Out of all the health threats we face every day, cancer is definitely one of the scariest — and one of the hardest to understand. Annually, the disease claims about 585,000 lives each year, with 1.6 million new cases in this country alone; these numbers are increasing all the time. Maybe more importantly, the overwhelming diversity of the disease, as well as the insidious way it strikes — as a mutation in the DNA of a single healthy cell causes it to replicate at an uncontrollable rate — make it as difficult to understand as it is to treat.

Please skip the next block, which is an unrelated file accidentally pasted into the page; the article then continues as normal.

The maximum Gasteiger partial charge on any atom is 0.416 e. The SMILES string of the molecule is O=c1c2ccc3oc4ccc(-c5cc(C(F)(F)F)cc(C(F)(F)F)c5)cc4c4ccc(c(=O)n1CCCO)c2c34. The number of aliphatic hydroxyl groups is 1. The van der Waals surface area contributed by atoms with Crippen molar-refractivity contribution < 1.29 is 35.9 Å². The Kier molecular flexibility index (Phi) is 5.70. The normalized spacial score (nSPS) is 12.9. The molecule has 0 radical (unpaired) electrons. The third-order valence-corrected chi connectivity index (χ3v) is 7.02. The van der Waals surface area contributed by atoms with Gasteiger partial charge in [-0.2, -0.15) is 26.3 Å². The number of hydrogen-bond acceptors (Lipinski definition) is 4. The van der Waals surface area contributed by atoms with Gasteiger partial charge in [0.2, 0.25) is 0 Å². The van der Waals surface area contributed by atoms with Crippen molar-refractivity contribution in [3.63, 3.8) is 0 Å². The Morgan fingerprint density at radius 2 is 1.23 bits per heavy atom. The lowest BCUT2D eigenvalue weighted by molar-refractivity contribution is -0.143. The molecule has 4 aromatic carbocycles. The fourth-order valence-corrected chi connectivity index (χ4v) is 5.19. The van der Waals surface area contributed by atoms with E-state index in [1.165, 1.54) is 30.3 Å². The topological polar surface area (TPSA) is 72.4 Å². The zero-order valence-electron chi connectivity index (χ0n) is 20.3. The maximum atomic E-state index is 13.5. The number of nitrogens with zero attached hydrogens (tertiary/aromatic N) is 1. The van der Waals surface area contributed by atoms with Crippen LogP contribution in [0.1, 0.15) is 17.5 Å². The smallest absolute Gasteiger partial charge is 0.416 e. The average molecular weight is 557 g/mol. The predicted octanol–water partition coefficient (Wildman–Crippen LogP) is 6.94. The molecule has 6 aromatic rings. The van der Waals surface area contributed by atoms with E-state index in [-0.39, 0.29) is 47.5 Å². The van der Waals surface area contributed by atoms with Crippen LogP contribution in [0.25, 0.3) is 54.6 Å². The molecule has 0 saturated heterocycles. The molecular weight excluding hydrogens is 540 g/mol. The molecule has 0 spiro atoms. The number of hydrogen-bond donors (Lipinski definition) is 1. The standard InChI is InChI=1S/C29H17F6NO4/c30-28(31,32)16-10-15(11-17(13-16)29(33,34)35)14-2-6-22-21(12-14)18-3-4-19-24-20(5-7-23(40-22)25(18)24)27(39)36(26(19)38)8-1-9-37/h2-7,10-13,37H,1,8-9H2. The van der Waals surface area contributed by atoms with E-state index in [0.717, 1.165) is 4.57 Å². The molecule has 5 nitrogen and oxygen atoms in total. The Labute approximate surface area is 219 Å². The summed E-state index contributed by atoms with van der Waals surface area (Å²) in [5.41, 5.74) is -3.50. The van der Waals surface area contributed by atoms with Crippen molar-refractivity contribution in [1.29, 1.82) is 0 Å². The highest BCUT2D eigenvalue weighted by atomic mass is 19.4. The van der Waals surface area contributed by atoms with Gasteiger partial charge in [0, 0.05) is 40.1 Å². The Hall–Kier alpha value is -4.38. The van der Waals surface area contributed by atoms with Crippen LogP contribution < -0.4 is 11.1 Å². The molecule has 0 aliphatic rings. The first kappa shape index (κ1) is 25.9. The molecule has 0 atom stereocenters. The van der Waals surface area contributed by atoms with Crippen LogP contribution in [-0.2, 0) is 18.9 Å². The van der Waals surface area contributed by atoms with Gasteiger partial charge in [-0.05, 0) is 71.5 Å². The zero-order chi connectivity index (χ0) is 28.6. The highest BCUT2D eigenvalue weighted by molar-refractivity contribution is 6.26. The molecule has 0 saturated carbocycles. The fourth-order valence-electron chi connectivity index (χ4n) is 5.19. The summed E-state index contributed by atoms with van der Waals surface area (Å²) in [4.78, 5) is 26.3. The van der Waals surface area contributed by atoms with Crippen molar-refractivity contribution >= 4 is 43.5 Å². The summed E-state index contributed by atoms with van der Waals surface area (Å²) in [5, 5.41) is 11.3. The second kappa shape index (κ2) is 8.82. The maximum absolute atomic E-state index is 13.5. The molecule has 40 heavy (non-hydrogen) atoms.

A new project by Jacqueline Firkins, an assistant professor at the University of British Columbia, aims to provide us with a new way to look at this devastating, and confusing, disease. Using images of cancerous cells and tissue as her inspiration, Firkins created a line of 10 ball gowns, which will be exhibited at UBC on March 25 in an exhibition called "Fashioning Cancer: The Correlation between Destruction and Beauty." Firkins says that the concept of the project was to encourage a new kind of discussion about "a disease we are all one step removed from." As she writes on the project's website, "My hope is that somehow through fashion, I more closely tap into what a woman might be feeling about her body as she undergoes the disease, but simultaneously reflect a strength, beauty, and resilience."